Yesterday Art took all the books off the lower shelf of the living room coffee table. Nine of them go to Goodwill. Six go in the book closet. He did this without asking, as though it was a ho hum job. Can you believe it?

We're moving slowly. Five boxes get filled at the  top of the entryway stairs. They go into the trunk of my car. They get delivered to wherever. We start in on five more boxes. No rush, but getting there.

It's kind of fun, actually. 

Sunday, July 9, 2017

I'm not stuck. I'm waiting.

Last week I saw a meme on Facebook that was so perfect for me that I printed it out and taped it to my computer desk:

Everything will fall into place.
You just gotta be patient
and trust the process.


I took that to heart. Here's what's happening.

1. Downsizing. I had told my husband Art, "I want us to downsize inside the house and outside, and then look for a new place to live that doesn't have stairs or a big yard." He went silent but reluctantly started getting rid of stuff. 

Then, out of the blue, I got a different thought. I said, "I want us to declutter and rightsize inside and outside of the house, but make no plans to move. That way we'll be more ready, if and when a good opportunity comes along." It's a compromise that works for both of us.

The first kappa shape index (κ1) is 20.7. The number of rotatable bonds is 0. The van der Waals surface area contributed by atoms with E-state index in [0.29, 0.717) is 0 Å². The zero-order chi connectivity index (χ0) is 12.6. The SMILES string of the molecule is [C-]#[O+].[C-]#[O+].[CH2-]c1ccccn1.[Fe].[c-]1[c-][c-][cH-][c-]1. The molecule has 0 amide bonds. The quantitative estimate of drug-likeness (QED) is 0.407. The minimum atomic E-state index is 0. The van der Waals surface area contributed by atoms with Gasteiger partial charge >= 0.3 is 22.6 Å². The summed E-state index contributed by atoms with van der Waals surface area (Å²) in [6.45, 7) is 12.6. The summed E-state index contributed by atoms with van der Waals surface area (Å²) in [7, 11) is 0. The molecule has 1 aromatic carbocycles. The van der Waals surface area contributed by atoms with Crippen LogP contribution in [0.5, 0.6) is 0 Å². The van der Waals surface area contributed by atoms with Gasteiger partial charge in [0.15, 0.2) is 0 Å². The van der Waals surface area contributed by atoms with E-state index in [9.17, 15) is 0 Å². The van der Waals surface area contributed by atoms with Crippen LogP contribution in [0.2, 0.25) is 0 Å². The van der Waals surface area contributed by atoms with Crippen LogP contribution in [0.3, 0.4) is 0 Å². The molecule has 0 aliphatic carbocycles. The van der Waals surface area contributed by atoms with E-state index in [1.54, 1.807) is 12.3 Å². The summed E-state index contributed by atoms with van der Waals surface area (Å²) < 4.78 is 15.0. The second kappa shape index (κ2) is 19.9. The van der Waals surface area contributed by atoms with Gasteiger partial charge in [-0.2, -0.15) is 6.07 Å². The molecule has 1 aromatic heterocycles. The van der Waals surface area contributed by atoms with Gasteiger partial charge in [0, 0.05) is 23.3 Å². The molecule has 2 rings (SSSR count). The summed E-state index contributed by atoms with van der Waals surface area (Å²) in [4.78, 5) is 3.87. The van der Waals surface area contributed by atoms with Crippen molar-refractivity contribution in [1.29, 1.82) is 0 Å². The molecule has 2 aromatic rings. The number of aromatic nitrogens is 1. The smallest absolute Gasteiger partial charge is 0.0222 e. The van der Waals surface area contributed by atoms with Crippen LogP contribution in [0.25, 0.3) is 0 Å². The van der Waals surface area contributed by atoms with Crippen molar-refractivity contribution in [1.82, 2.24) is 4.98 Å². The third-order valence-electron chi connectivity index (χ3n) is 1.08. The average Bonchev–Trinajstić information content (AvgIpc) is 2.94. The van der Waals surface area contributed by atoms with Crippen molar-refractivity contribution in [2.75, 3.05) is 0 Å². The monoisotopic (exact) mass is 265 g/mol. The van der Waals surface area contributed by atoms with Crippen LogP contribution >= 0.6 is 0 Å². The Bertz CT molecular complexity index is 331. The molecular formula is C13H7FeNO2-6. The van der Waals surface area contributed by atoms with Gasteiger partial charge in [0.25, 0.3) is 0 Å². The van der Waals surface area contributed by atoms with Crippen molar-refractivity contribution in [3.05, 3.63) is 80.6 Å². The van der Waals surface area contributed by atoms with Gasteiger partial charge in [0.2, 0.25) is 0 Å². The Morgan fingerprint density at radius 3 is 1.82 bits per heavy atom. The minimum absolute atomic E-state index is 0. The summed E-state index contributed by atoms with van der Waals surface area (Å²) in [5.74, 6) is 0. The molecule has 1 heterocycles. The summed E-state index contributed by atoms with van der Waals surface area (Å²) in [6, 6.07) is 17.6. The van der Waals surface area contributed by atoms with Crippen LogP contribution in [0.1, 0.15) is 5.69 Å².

2. I do the accounting for the nonprofit agency at the refugee camp in Greece where I've volunteered. I wait for others to send me receipts, tax records, and bank statements. The 2016 taxes have been hanging over my head. I just dawned on me - much later than it should have - that there is not much more I can do until I get what I need. In a couple of days I'll be caught up with my part. Then I will be patient. Everything will fall into place. I can trust the process.

3. I am helping one of my sons through a business crisis. I'm more of a consultant than anything. He is tearing his hair out. I know what I'd do a little differently if I were him, but I'm only the consultant. He is the decision maker. I think he will come out all right. I am not losing sleep over someone else's issue. Everything will fall into place. I'm grateful for the help I can give him.

4. I have been doing family mediations for several years and they're not as fun as they had been. So recently I've not signed up to do them. But there's a training coming up next week for mediators interested in working with a Native American tribe in my county. I figure if I can mediate at a refugee camp in Greece for seven men who, except for one, speak only Farsi, I'll be fine with the Native cultural differences. I know I trust that process!

5. I am in week seven of Weight Watchers. Today I moved a couple of pairs of pants from the "it's a little too small" side of my closet to the "I can wear this" side. I am looking forward, several months down the road, to lower blood pressure, more stamina and happier feet. I am following directions. I trust the process.

Sometimes when I'm just going about my daily business, and it looks pretty similar day after day, I think I'm stuck in a rut. Often, though, I'm just waiting.

Everything will fall into place.
You just gotta be patient
and trust the process.

And here's one story about our downsizing adventure: